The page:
Blackwell Autumn 1915.  Percy goes home to Blackwell.  There is a huge dinner in his honor.  He is dressed as a captain in the army.  The men applaud loudly for Percy.  The speaker tells the dinner guests:  ". . . we have amongst us a returning hero!"  They all toast to King George.  Percy gets up and gives a very brief speech.   Percy obviously likes being the center of attention. 

Percy now visits Mrs. Cruikshank to tell her about her son, Anthony.  They have tea together.  The woman expresses her disappointment that the letters from the army were so brief and impersonal, whereas letters to the mothers of other boys killed in service to their country were warm and personal.  She asks Percy about how her son died?  Percy says her son was outnumbered, blinded, stumbling, but he kept walking toward the guns of the enemy.  He adds that he and another fellow carried her son's body back to the British lines.  She asks if her son said anything before he died.  He says her son said:  "Mother!"  Mrs. Cruikshank cries.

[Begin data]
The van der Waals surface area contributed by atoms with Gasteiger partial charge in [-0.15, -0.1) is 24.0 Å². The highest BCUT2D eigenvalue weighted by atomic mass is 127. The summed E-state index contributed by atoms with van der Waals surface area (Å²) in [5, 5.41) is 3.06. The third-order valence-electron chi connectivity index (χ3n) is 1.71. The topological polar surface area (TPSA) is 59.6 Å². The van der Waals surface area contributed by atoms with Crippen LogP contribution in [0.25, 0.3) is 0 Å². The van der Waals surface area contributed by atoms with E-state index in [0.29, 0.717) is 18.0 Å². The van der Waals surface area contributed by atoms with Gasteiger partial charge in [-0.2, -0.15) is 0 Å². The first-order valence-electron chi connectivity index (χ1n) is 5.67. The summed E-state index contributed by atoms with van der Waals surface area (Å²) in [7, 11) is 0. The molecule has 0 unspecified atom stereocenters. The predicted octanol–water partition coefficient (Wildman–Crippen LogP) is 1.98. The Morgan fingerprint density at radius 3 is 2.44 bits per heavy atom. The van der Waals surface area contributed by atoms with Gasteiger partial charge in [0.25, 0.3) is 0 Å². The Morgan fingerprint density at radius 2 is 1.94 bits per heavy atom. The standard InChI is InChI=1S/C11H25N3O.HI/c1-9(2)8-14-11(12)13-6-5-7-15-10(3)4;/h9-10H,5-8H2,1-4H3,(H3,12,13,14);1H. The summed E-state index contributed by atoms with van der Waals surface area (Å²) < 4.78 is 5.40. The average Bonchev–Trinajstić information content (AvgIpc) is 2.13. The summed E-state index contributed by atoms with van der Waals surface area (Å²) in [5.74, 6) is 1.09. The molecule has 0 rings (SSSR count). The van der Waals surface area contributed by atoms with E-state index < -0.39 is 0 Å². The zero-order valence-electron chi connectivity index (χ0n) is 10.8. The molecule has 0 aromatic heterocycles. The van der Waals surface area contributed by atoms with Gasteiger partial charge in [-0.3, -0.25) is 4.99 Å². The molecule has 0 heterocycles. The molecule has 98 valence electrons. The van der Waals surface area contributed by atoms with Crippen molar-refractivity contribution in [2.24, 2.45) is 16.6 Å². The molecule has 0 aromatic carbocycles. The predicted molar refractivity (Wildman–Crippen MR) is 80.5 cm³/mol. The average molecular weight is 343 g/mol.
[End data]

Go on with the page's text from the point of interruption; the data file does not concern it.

Percy says he has to go back to London, but he is in an unfortunate state.  He stayed in a hotel last night and his wallet and checkbook were taken by a thief in the night.  Naturally, Mrs. Cruikshank not only pays for the trip back to London, but also gives Percy the money for his hotel bill.  As Percy starts leaving, Mrs. Cruikshank thanks him for "an act of great kindness" to her and her family.

Percy now inspects the Blackwell local reserve military as they march by him.  He has been asked to inspect the soldiers.  Percy really puts the men through the paces, doing all kinds of soldierly maneuvers.  They makes mistakes, which the large group watching them laugh at.  After Percy finishes with the entire group, he singles out his two former bosses:  Misters Todd and Johnson.  He really drills them.  Percy orders them to take a prone position in the coal covered field.  The crowd laughs and laughs.  He then has the two men charge, until one of them gets disgusted and sits down on a coal heap.